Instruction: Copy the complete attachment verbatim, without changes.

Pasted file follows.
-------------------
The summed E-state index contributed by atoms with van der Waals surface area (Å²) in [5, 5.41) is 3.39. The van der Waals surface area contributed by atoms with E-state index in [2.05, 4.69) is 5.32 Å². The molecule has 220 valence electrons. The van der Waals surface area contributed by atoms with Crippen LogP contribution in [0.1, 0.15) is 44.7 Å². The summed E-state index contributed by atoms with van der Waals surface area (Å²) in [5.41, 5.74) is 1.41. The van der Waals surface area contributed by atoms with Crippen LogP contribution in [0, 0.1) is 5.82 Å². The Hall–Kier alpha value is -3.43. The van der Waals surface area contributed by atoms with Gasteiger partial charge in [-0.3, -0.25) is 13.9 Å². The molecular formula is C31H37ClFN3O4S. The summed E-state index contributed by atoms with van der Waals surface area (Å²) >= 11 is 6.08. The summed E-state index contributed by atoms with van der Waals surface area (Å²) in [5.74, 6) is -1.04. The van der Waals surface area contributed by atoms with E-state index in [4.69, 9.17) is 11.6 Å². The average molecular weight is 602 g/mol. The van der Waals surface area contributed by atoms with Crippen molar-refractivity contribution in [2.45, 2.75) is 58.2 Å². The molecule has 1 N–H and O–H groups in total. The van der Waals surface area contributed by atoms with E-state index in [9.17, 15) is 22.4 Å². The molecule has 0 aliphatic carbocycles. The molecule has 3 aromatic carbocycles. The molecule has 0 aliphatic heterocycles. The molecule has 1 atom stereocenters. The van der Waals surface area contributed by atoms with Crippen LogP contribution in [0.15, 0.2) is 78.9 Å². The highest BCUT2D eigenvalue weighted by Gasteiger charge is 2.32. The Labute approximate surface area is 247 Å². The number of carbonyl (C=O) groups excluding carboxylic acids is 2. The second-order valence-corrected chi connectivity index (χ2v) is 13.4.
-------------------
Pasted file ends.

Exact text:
The summed E-state index contributed by atoms with van der Waals surface area (Å²) in [5, 5.41) is 3.39. The van der Waals surface area contributed by atoms with E-state index in [2.05, 4.69) is 5.32 Å². The molecule has 220 valence electrons. The van der Waals surface area contributed by atoms with Crippen LogP contribution in [0.1, 0.15) is 44.7 Å². The summed E-state index contributed by atoms with van der Waals surface area (Å²) in [5.41, 5.74) is 1.41. The van der Waals surface area contributed by atoms with Crippen LogP contribution in [0, 0.1) is 5.82 Å². The Hall–Kier alpha value is -3.43. The van der Waals surface area contributed by atoms with Gasteiger partial charge in [-0.3, -0.25) is 13.9 Å². The molecular formula is C31H37ClFN3O4S. The summed E-state index contributed by atoms with van der Waals surface area (Å²) >= 11 is 6.08. The summed E-state index contributed by atoms with van der Waals surface area (Å²) in [5.74, 6) is -1.04. The van der Waals surface area contributed by atoms with E-state index in [4.69, 9.17) is 11.6 Å². The average molecular weight is 602 g/mol. The van der Waals surface area contributed by atoms with Crippen molar-refractivity contribution in [2.45, 2.75) is 58.2 Å². The molecule has 1 N–H and O–H groups in total. The van der Waals surface area contributed by atoms with E-state index in [9.17, 15) is 22.4 Å². The molecule has 0 aliphatic carbocycles. The molecule has 3 aromatic carbocycles. The molecule has 0 aliphatic heterocycles. The molecule has 1 atom stereocenters. The van der Waals surface area contributed by atoms with Crippen LogP contribution in [0.15, 0.2) is 78.9 Å². The highest BCUT2D eigenvalue weighted by Gasteiger charge is 2.32. The Labute approximate surface area is 247 Å². The number of carbonyl (C=O) groups excluding carboxylic acids is 2. The second-order valence-corrected chi connectivity index (χ2v) is 13.4.